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Kerala Chicken Stew (Koshi Ishtu)
The Recipe of the Month for April 2012 is Kerala Chicken Stew (Koshi Ishtu). A complexly flavored stew that reflects the diverse culinary and cultural traditions of the Southwest region of India, formerly known as the Malabar Coast.

Photo from the Complete Book of Indian Cooking

Kerala is on the Southwest coast of India. It is a hot and wet land of tremendous ethnic and religious diversity, forged out of its long and varied history. Earliest habitation dates back to at least the peoples responsible for the Edakkal Cave pictorial writings that may be more than 7,000 years old. For several millennia, Kerala has been one of the most important trading centers in the world. Before European contact, Kerala was ruled by a plethora of Indic empires including the Chera, Ays, Pandyan, Chola, and Rashkatraka. In a bid to take over the spice trade largely controlled by the Arabs, the Portuguese under Vasco de Gama established a fort at Cochin. Today the area is still known as Fort Kochin. The Portuguese were eventually expelled by the Dutch but in the late 1700s they were ousted by local Nayar (Nair) troops under Marthanda Varma. A short few years later, a series of wars between the English and the rulers of Mysore eventually resulted in treaties establishing the area as "Princely State" in British India. Subsequent uprisings against British rule were not uncommon. But western influence in Kerala was not limited to military, political, and economic engagements. Kerala is a land of great religious diversity. While Hindus and Muslims make up a majority of the area's residents, they are not and were not alone.

From perhaps as far back as 3 millennia ago, Jews were trading with India. The first wave of large scale immigration of Jews appears to have happened after the siege of Jerusalem in 70 A.D. A second large scale migration, this time Sephardic (aka Paradesi) Jews escaping the Inquisition, occurred in the 16th century. Both sets of migrants enjoy a great deal of freedom, power, and influence, although tensions did exist between the two groups themselves. The oldest Jewish grave stone in Kerala dates from 1269 C.E. Upon the establishment of the modern state of Israel, most Keralan Jewish families emigrated away from Kerala and now very few remain.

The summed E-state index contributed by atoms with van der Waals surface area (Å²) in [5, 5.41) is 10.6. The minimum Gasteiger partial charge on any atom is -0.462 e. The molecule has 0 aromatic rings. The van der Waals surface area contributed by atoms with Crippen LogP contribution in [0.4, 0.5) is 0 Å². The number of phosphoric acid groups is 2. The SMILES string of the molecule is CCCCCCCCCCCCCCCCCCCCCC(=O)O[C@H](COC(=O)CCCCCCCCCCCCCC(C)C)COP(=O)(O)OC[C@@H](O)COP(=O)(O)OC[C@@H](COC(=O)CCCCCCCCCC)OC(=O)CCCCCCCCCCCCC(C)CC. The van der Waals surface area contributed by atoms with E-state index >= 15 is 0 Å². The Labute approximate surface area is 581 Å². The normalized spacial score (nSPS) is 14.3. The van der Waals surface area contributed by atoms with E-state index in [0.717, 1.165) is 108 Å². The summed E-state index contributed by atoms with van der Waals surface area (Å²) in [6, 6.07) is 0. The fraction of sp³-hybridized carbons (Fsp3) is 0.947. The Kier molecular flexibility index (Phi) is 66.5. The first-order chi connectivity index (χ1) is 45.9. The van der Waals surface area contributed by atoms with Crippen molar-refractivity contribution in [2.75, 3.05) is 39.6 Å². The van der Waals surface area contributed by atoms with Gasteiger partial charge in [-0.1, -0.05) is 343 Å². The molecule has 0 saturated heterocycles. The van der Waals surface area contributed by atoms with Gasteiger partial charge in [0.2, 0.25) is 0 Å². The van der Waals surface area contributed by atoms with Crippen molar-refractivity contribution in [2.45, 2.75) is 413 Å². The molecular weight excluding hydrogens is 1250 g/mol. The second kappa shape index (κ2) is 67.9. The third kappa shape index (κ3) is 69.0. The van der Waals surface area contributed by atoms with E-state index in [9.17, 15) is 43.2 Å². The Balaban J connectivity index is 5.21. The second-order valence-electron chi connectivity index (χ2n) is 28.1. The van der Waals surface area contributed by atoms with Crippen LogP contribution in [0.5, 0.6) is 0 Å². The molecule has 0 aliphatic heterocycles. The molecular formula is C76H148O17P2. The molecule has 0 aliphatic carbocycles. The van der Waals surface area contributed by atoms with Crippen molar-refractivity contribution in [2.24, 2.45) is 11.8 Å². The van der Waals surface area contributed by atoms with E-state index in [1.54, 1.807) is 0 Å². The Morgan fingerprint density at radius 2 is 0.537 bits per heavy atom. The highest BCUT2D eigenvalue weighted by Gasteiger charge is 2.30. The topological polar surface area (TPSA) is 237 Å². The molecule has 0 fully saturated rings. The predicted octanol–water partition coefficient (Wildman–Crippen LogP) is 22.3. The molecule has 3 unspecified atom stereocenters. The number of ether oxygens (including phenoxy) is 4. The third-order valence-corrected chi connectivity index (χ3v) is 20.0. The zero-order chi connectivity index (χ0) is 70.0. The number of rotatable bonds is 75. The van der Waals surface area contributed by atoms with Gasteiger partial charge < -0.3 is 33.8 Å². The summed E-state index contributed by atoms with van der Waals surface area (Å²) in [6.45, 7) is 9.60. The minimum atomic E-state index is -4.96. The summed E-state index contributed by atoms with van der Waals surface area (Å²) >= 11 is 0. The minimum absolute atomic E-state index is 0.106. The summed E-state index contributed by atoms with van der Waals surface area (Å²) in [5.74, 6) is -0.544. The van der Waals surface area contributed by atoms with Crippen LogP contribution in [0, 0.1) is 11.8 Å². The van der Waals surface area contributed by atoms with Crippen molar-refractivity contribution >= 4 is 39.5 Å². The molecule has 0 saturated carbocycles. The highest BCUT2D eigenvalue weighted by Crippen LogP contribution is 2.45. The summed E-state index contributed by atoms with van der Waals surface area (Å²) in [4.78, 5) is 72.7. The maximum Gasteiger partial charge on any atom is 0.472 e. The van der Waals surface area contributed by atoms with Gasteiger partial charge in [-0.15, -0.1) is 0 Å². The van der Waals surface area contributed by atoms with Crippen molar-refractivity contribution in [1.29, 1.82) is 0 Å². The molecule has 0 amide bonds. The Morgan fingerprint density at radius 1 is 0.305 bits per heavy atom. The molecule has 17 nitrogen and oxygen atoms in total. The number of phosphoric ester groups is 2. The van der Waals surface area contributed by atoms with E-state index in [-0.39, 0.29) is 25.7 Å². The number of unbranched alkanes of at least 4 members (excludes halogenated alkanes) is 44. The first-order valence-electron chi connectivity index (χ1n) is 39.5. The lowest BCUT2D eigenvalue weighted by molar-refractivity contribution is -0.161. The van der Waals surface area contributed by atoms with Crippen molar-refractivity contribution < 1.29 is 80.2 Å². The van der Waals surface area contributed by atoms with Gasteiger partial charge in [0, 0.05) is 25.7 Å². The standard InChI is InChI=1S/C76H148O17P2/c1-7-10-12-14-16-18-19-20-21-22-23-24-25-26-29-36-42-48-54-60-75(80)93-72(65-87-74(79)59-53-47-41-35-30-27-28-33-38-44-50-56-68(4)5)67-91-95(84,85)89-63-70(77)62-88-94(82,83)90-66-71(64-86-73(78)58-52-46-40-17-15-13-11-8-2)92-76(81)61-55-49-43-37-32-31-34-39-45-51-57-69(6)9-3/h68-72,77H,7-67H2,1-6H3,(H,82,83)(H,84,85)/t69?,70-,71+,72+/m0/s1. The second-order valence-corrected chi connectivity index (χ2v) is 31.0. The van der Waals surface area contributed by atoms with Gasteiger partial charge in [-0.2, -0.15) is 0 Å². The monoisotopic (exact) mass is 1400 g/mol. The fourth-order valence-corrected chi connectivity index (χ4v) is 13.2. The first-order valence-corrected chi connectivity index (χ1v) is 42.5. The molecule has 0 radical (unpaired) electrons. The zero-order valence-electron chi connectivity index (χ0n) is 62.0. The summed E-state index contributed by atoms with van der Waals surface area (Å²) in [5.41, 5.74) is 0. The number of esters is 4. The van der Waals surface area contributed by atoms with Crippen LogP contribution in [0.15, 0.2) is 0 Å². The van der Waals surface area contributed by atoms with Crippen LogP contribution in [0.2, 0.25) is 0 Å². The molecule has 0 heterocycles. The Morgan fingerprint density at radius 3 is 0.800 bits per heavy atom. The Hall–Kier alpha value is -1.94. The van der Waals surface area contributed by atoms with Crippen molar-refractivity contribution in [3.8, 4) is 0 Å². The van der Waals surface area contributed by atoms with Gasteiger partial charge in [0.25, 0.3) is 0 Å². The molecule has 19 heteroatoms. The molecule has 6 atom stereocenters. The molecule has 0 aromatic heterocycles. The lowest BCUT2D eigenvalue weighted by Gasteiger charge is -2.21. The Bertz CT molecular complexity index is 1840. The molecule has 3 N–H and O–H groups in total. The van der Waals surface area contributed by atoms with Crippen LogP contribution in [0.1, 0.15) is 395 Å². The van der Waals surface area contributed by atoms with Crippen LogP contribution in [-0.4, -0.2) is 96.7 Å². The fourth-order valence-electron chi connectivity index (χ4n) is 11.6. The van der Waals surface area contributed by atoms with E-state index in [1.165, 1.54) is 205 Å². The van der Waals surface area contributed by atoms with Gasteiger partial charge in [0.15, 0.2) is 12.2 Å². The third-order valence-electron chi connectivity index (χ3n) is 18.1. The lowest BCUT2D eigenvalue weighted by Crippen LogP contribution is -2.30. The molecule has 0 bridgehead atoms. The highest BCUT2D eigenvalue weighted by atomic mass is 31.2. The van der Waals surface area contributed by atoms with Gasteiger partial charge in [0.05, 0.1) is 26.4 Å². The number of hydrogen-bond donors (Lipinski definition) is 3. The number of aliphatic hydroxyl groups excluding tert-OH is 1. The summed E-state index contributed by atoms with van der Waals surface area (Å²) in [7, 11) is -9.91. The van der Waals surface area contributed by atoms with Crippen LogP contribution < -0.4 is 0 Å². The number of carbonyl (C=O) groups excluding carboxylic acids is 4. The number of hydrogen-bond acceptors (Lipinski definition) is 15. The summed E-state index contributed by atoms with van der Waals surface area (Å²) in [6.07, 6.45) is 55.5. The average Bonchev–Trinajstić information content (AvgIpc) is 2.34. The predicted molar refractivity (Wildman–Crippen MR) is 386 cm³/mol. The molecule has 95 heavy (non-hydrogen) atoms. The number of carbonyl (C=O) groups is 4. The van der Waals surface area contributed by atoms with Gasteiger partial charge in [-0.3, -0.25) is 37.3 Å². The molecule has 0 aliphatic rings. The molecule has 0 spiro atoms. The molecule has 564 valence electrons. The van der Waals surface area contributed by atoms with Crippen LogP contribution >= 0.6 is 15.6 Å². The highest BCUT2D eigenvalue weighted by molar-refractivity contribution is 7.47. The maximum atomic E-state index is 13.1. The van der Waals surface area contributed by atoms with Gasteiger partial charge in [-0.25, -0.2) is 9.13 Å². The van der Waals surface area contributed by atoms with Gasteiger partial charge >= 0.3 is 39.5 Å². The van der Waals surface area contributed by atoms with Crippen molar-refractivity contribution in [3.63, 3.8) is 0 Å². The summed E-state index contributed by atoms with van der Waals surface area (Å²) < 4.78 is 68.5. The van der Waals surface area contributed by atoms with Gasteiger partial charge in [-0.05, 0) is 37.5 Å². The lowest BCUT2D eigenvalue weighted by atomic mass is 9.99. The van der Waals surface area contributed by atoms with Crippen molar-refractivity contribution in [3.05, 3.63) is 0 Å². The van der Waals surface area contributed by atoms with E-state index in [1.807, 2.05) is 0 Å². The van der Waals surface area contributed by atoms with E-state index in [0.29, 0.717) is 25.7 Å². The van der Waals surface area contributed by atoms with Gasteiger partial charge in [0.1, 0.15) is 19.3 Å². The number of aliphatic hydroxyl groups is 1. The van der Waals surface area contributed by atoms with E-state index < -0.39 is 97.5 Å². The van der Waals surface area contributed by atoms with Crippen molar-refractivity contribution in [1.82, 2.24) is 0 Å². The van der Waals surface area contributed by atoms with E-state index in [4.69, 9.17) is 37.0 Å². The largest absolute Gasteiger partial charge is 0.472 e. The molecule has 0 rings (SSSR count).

Kerala presently has a very large and active Christian community. Churches large and small are found far and wide and are variously known as Nasarani, Syrian, or St. Thomas Christians, as it is thought that St. Thomas himself evangelized Kerala in the first century. Up until the 14th century, the "Church of the East" was centered in Persia and its influence stretched all the way to China. Today, the last vestiges of this once great tradition are to be found primarily in Kerala.

These many historical, religious, and cultural traditions have left their distinctive marks on local existence. Other than the obvious differences in religious observations and traditions, and some differences in ritual and everyday dress, one of the most recognized differences are in food. With the exception of Jewish cuisine (although one can eat in the Menorah Cafe in the Koder House Hotel, the fare is not particularly Jewish), Hindu vegetarian food, and halal Muslim eats and foods that are associated with Christian Keralites can be found throughout the Fort Cochin area. The following recipe, which uses ingredients found in other Indian cuisines, is considered to be a Syrian Christian dish.


  • 2 pounds skinless boneless whole chicken thighs
  • 2 tablespoons oil (coconut is best)
  • seeds from 6 green cardamom pods (crack open, use seeds only)
  • 6 whole cloves
  • 1 stick cinnamon
  • 1/4 teaspoon black peppercorns
  • 2 bay leaves
  • 2 1/2 cups finely chopped onions
  • 2 Thai chilies, sliced lengthwise and seeds removed
  • 1 tablespoon minced peeled ginger root
  • 1 teaspoon powdered fennel seeds
  • 1/4 teaspoon turmeric
  • 1 1/2 teaspoon salt
  • 6 small potatoes, quartered (about 3/4 pound)
  • 1 cup chopped green beans (2-inch)
  • 1 cup sliced carrots
  • 20 fresh curry leaves
  • 2 tablespoons peeled and julienned fresh ginger
  • 2 tablespoons minced garlic
  • 1 can of coconut milk or fresh coconut milk (14 oz)
  • 1/2 cup frozen peas, thawed


  1. Rinse chicken and thoroughly pat dry with paper towels. Set chicken aside.
  2. In a deep saucepan, heat oil over medium heat.
  3. Add cardamom, cloves, cinnamon, peppercorns, and bay leaves to pan and sauté until fragrant (about 40 seconds).
  4. Add chopped onions and sauté until golden, 10 to 12 minutes (if onion edges start to burn, lower heat).
  5. Add chilies, minced ginger, fennel, and turmeric and sauté for an additional 2 minutes.
  6. Push fried masala mixture to side of pan. Add chicken, folding each piece to double the thickness. Spoon masala over top and brown for 5 minutes.
  7. Flip chicken to brown other side for an additional 3 minutes.
  8. Stir chicken in the pan to mix well with masala.
  9. Add 1 cup water and salt. Bring to a simmer.
  10. Reduce heat to medium-low, cover and simmer until chicken is partially cooked (about 15 minutes).
  11. Add potatoes, green beans, carrot, curry leaves, julienned ginger, and garlic to pan with chicken.
  12. Increase heat to medium and return to a simmer, then reduce heat to medium-low.
  13. Cover and simmer for another 10 minutes.
  14. Add coconut milk and peas. Continue to simmer until vegetables are tender, 6 to 8 minutes.

Serve hot over rice.

Recipe adapted from the "Complete Book of Indian Cooking," by Suneeta Vaswani
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